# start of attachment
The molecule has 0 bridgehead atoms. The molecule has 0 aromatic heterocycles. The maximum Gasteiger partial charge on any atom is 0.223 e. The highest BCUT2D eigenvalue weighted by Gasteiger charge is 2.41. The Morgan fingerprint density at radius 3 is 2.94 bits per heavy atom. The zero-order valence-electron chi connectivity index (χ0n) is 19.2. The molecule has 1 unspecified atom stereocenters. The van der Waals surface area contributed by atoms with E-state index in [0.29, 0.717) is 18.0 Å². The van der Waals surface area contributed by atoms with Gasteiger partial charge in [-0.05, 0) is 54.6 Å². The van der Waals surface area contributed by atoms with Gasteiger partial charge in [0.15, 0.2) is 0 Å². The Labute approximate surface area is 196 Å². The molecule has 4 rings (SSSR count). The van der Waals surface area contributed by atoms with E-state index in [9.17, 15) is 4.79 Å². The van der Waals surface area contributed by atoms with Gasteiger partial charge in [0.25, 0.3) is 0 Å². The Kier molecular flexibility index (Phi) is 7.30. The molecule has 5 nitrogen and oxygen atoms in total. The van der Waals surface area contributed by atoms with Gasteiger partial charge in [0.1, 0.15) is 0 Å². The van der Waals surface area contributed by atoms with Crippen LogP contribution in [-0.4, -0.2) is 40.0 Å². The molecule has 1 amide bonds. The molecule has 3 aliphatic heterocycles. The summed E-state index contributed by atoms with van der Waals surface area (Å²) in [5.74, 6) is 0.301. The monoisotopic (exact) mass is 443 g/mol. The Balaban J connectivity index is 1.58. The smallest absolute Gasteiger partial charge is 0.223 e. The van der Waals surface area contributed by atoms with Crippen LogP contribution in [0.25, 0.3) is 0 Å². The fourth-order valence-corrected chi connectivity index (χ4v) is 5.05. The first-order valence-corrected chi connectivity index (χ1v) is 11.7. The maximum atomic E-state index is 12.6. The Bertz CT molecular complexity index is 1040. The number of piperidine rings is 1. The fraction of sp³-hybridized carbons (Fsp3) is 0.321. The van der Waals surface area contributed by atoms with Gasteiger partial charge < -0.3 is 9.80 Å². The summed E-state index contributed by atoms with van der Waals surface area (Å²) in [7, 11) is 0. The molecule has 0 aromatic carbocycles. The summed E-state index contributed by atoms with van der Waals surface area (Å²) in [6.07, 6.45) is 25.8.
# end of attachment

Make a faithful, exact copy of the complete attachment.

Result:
The molecule has 0 bridgehead atoms. The molecule has 0 aromatic heterocycles. The maximum Gasteiger partial charge on any atom is 0.223 e. The highest BCUT2D eigenvalue weighted by Gasteiger charge is 2.41. The Morgan fingerprint density at radius 3 is 2.94 bits per heavy atom. The zero-order valence-electron chi connectivity index (χ0n) is 19.2. The molecule has 1 unspecified atom stereocenters. The van der Waals surface area contributed by atoms with E-state index in [0.29, 0.717) is 18.0 Å². The van der Waals surface area contributed by atoms with Gasteiger partial charge in [-0.05, 0) is 54.6 Å². The van der Waals surface area contributed by atoms with Gasteiger partial charge in [0.15, 0.2) is 0 Å². The Labute approximate surface area is 196 Å². The molecule has 4 rings (SSSR count). The van der Waals surface area contributed by atoms with E-state index in [9.17, 15) is 4.79 Å². The van der Waals surface area contributed by atoms with Gasteiger partial charge in [0.25, 0.3) is 0 Å². The Kier molecular flexibility index (Phi) is 7.30. The molecule has 5 nitrogen and oxygen atoms in total. The van der Waals surface area contributed by atoms with Gasteiger partial charge in [0.1, 0.15) is 0 Å². The van der Waals surface area contributed by atoms with Crippen LogP contribution in [-0.4, -0.2) is 40.0 Å². The molecule has 1 amide bonds. The molecule has 3 aliphatic heterocycles. The summed E-state index contributed by atoms with van der Waals surface area (Å²) in [5.74, 6) is 0.301. The monoisotopic (exact) mass is 443 g/mol. The Balaban J connectivity index is 1.58. The smallest absolute Gasteiger partial charge is 0.223 e. The van der Waals surface area contributed by atoms with Crippen LogP contribution in [0.25, 0.3) is 0 Å². The fourth-order valence-corrected chi connectivity index (χ4v) is 5.05. The first-order valence-corrected chi connectivity index (χ1v) is 11.7. The maximum atomic E-state index is 12.6. The Bertz CT molecular complexity index is 1040. The number of piperidine rings is 1. The fraction of sp³-hybridized carbons (Fsp3) is 0.321. The van der Waals surface area contributed by atoms with Gasteiger partial charge < -0.3 is 9.80 Å². The summed E-state index contributed by atoms with van der Waals surface area (Å²) in [7, 11) is 0. The molecule has 0 aromatic carbocycles. The summed E-state index contributed by atoms with van der Waals surface area (Å²) in [6.07, 6.45) is 25.8.